Long trip to Shannon

Never ever take the Dublin to Chicago Airlingus Flight 92.

This Christmas I and the wife decided to save some time, I’ve been working in Dublin this fall, and the idea of driving to Cork to pickup the wife and drive to Shannon to catch flight 92 seemed too much work. So the wife took the train to Dublin, and we would catch the flight at Dublin after a short taxi ride. Knowing that we needed to get to the checkin early, I got us to the airport with three hours till the flight. Waiting in the nearly empty queue, watching a thousand others in their queues, I thought I was smart. We checked in with ease, and then spent the next two and half hours waiting on a plane arriving thirty minutes late. No bother we got on the plane for a thirty minute flight to Shannon, where we were instructed to deplane for an hour trip through customs.

We could have slept in and driven to Shannon and had a good lunch in less time then we wasted in Dublin. Take a bus, drive yourself, if you have to go through Shannon customs just to get to the U.S. save yourself the pain, don’t fly out of Dublin.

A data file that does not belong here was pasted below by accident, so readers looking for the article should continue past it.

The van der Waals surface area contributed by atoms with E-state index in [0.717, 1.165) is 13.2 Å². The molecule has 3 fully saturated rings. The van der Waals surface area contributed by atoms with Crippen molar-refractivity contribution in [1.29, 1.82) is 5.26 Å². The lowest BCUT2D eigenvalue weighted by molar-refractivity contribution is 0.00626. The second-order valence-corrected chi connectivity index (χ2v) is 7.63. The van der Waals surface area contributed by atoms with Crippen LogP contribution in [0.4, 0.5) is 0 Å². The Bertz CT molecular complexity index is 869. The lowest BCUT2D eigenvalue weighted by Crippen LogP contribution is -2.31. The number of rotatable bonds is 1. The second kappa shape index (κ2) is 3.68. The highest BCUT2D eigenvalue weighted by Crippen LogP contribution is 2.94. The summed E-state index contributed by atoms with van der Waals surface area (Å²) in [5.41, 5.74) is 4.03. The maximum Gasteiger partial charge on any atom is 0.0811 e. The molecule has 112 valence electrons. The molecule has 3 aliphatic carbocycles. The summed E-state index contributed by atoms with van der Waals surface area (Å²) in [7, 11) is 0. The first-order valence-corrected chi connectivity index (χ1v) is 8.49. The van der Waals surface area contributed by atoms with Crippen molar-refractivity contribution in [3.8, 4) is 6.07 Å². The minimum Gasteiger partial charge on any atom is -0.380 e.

Dublin <> Ireland

After a few days at the new job in Dublin, I’ve come to the conclusion that Dublin in not in Ireland. I’m not sure I know where it’s at, but I’m sure that it’s not in Ireland. The environment is like a California suburb transplanted into the hinterlands without the infrastructure. I saw a prime example of why Dublin is such a wreck, in the form of the Cherry Orchard rail station. The despicable conditions are a prime example why the streets in Dublin are in gridlock. No one in their right minds would risk their lives using it a commute to or from Dublin.

Dublin is all flash and no substance, nothing real, and nothing of value. Shallow as a sidewalk puddle. Glass windows with moss.

Dublin in my future

Looks like Dublin is in my future, it’s a good thing that I only have to venture into the barest fringes, Dublin 12. Far enough out to be near the country, and near enough to test the waters of modern mass transit in the form of Luas. We will see if that coupled with the potential, and unrealized hourly high-speed trains to Cork will keep me sane while still exploiting Dublin work economics.

I hope my fellow Cork Bloggers do not disown me. And on that front, I will continue to blog during my weekends home in the Peoples Republic of Cork